percentage of auctions that end in a sale. If that were true, Ms. Whitman said,
she would be worried. But she maintains that the percentage of auctions that end
successfully has remained fairly constant. “That has not swung very much since
the day I walked in the door in 1998,” she said.
Indeed, it was a concern for the “balance of the
marketplace,” not a desire to bump up eBay’s bottom line, that explains the most
recent set of fee increases, said Mr. Cobb, who runs eBay’s North American
operations. The feeling inside eBay, he said, was that a kind of equilibrium
needed to be restored between those using auctions and those selling items for a
flat price in an eBay store. A sharp increase in the commission charged on all
store sales, this reasoning went, would lead more sellers to embrace the auction
The company also said it believed that too large a
proportion of sellers were using the “gallery” feature – choosing to have a
picture accompany a listing – so the company raised its fee for the feature by
40 percent to restore its premium status.
DESPITE the hailstorm of criticism, Mr. Cobb sticks by the
fee increases, saying only that he could have done a better job in explaining
all this to what everyone inside eBay calls simply “the community.” As a kind of
penance, the company announced last month that it would provide telephone
customer service to every shop owner – a service previously reserved for
high-volume eBay vendors known as power sellers – defined as the top 2 percent
in sales – and would not charge the $15.95 monthly rent for April. Mr. Cobb also
promised to slow down the rate at which the company introduces new features on
the site. The frequent addition of new bells and whistles has been blamed for
the broken links and other technical difficulties that eBay sellers have been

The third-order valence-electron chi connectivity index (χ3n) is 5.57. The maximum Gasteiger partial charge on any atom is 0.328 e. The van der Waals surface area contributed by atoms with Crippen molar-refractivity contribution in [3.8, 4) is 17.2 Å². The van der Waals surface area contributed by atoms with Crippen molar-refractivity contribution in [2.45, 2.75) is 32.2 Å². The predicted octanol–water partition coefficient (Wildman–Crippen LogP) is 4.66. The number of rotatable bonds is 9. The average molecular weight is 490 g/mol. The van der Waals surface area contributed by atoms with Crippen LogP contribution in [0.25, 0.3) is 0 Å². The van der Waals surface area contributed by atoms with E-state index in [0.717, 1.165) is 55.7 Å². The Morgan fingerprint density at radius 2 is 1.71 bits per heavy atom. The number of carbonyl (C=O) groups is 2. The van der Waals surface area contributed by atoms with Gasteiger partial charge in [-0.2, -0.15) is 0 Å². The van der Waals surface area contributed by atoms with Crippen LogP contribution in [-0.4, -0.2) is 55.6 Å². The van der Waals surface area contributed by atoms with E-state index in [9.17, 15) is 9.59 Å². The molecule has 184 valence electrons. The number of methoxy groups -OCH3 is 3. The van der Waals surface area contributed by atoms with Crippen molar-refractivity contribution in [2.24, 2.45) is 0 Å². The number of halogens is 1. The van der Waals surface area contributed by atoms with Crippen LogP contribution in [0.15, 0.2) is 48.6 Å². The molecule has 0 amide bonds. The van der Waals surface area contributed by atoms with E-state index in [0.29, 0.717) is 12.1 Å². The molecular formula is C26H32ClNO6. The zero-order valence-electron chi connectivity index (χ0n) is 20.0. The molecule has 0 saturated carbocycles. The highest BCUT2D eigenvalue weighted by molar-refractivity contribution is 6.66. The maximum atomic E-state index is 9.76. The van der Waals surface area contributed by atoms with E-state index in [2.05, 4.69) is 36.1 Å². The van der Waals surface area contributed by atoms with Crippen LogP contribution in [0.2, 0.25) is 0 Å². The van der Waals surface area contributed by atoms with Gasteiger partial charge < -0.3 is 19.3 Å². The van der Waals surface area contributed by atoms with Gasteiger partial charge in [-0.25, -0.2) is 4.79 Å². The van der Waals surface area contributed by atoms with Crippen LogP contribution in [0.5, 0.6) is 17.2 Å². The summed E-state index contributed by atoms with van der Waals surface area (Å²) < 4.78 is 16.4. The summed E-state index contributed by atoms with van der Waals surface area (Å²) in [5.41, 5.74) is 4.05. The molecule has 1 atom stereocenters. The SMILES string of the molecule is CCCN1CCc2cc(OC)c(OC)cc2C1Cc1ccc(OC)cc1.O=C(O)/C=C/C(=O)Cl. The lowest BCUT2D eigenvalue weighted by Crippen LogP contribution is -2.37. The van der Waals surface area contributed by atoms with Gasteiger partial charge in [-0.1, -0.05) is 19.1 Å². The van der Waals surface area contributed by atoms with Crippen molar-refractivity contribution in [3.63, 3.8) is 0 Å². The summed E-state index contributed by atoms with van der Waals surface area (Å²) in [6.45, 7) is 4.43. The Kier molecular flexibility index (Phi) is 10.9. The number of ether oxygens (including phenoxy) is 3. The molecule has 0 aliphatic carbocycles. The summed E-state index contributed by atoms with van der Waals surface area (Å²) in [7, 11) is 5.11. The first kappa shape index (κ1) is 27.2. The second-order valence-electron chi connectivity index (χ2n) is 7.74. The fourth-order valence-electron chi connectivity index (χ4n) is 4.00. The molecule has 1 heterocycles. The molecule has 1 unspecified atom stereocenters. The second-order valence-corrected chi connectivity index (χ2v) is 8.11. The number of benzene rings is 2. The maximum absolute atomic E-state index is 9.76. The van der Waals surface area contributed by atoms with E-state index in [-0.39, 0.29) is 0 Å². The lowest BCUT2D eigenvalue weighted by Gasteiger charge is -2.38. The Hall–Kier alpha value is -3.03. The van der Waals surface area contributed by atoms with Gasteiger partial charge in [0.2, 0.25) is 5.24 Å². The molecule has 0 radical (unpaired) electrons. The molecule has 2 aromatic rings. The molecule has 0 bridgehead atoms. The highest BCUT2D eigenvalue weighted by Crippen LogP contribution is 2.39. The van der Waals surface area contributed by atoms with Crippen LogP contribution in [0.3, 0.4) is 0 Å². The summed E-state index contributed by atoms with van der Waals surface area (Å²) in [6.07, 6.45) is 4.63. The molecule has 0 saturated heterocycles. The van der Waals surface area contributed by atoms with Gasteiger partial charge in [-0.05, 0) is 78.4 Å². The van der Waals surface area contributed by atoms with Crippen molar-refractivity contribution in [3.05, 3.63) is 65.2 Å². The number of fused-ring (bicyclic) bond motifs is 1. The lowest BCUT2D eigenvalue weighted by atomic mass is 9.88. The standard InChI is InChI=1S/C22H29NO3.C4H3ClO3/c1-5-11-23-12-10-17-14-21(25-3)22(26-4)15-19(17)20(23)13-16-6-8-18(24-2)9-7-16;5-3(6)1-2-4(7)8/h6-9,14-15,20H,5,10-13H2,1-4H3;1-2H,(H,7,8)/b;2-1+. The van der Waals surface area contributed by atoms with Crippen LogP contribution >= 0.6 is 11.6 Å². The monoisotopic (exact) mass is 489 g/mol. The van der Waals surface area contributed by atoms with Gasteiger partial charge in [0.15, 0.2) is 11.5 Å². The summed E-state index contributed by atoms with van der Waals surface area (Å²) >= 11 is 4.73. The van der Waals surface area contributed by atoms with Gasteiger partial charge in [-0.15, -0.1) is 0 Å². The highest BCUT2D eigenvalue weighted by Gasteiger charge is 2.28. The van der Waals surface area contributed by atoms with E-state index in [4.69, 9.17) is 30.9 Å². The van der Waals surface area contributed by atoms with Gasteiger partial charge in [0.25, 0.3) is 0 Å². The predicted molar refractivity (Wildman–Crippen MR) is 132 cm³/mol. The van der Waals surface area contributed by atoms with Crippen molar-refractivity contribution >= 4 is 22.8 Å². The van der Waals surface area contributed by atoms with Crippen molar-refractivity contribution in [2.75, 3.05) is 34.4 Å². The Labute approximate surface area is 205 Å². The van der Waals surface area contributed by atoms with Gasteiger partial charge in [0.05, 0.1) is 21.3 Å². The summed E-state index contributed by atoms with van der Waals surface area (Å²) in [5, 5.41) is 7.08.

If nothing else, the fee increase has demonstrated to eBay
executives that they do not have quite the pricing power that they thought.
Ultimately, however, the company’s fortunes hinge less on the growth rate of the
company’s American site than on its foreign operations and the use of PayPal
beyond the eBay site.
PayPal is the default method of payment on the American
site, and it is slowly gaining momentum as eBay struggles, country by country,
to translate the service into a foreign language while seeking approval from
local regulators to operate within their borders. Already, it accounts for
one-quarter of eBay’s revenue, which the company expects to reach roughly $4.3
billion this year.
But the company’s deepest hope for PayPal, which eBay
bought for $1.5 billion in 2002, is that more and more Web sites not related to
eBay will adopt it as a preferred payment method. According to data provided by
eBay, only about 2 percent of the Web’s small- and medium-size outposts – which
the company defines as sites doing less than $5 million in e-commerce a year –
offer buyers the PayPal option.
EBay now operates independent auction sites in 32
countries. The company’s footprint is especially wide in Europe, where it has
had phenomenal annual growth rates, reaching triple digits in some
That overseas success has been largely factored into the
company’s stock price. The battle now is over Asia. On the upside, eBay is
strong in South Korea and has first-mover advantage in China. On the downside,
it has conceded e-commerce in Japan to Yahoo, which is trying to parlay its
strength in Hong Kong and Taiwan to pursue the nascent Chinese e-commerce
Earlier this year, eBay announced that its international
arm would spend an additional $100 million on the Chinese market, which Ms.
Whitman has declared “critical” to eBay’s continued success.
For the moment, though, the company can at least take
solace that people care so much about eBay that they are bothering to rant at
all about the North America site. “What we’ve found over time is this is like
when fans of a team call in to a talk radio station,” Mr. Cobb said. “For the
most part, while they’re screaming at us they’re also wearing that jersey for us
on Sunday and rooting for us, with paint on their face.”